Shizzy’s Wildcat Rescue cleared its final zoning hurdle Monday night as the Fair Bluff Planning Board unanimously approved, with one member abstaining from voting, a site plan for the venture, which will be located on the former Fair Bluff Ford auto dealership property.
That means the property, currently owned by Fair Bluff Motors, Inc., will be deeded – probably in a few days – to either the Columbus Jobs Foundation or directly to Shazir Haque, who is establishing the non-profit wildlife sanctuary.
Planning board member Carl Meares Jr. abstained from voting on the matter because he, along with Willard and David Small, is one of the owners of the property.
Original plans were for the property to be donated to the Columbus Jobs Foundation with the Jobs Foundation then deeding the property to the refuge, but Meares said Monday that attorneys still are working out the details of how the actual transfer will work and there’s a chance it will be transferred directly to Haque.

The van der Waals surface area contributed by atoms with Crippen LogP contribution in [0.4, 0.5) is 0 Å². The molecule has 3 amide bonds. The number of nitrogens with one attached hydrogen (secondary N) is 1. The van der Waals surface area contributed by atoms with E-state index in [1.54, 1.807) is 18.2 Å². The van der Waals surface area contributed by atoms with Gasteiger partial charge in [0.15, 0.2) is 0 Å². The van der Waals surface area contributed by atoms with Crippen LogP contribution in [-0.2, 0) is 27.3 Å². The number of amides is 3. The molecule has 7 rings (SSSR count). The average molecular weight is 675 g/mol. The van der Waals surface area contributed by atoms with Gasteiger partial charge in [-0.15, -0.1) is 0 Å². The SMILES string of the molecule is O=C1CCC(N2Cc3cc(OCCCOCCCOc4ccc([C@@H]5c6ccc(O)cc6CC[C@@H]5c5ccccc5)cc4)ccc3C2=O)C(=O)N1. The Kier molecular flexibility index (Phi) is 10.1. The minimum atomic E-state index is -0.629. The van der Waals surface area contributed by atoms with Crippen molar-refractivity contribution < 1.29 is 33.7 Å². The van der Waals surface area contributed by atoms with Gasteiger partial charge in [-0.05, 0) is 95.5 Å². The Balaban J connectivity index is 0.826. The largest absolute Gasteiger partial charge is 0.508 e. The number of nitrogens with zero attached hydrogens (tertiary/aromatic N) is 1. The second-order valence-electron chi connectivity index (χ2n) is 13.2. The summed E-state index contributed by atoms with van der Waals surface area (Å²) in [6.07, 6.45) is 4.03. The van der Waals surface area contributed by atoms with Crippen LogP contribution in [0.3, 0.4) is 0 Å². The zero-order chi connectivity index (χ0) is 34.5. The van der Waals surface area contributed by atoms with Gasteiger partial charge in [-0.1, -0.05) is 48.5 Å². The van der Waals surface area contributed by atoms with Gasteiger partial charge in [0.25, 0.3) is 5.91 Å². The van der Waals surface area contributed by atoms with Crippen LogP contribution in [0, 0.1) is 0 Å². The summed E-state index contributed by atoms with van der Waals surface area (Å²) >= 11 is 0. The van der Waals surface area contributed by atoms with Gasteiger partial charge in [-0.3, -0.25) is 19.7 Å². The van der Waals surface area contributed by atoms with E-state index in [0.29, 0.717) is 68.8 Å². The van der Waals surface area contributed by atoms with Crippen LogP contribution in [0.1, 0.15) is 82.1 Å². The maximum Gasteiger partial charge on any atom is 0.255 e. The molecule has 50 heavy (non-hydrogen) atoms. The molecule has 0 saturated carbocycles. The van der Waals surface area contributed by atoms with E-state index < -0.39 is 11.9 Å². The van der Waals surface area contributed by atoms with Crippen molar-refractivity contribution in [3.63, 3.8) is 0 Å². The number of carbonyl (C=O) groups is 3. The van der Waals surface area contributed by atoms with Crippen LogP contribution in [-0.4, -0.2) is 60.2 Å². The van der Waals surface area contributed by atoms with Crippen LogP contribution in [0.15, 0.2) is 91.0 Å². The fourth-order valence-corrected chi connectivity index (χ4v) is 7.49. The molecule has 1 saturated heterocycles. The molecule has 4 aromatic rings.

Haque said the sanctuary, which initially will employ 7-10 workers and utilize dozens of volunteers, will be open within two years. It will house big cats, such as lions, tigers and bears, as well as smaller species and some birds.
In other business, the planning board deferred a decision on a request by Ben Cooper to approve a gaming center in a former auto parts store building at 911 Main Street because Cooper did not show up for the meeting. According to the town’s zoning ordinance, whenever the usage of a commercial property changes, the operator of the business must get planning board approval. Cooper wants to open a 20-machine center featuring “games of skill” in the former parts store.
Concerned because Cooper didn’t attend the meeting after having said he would be there, board members agreed to defer a decision until the applicant could be present at a later meeting, which will be scheduled for the future. The Fair Bluff planning board doesn’t convene on a regular schedule and, instead, meets on an “as-needed” basis.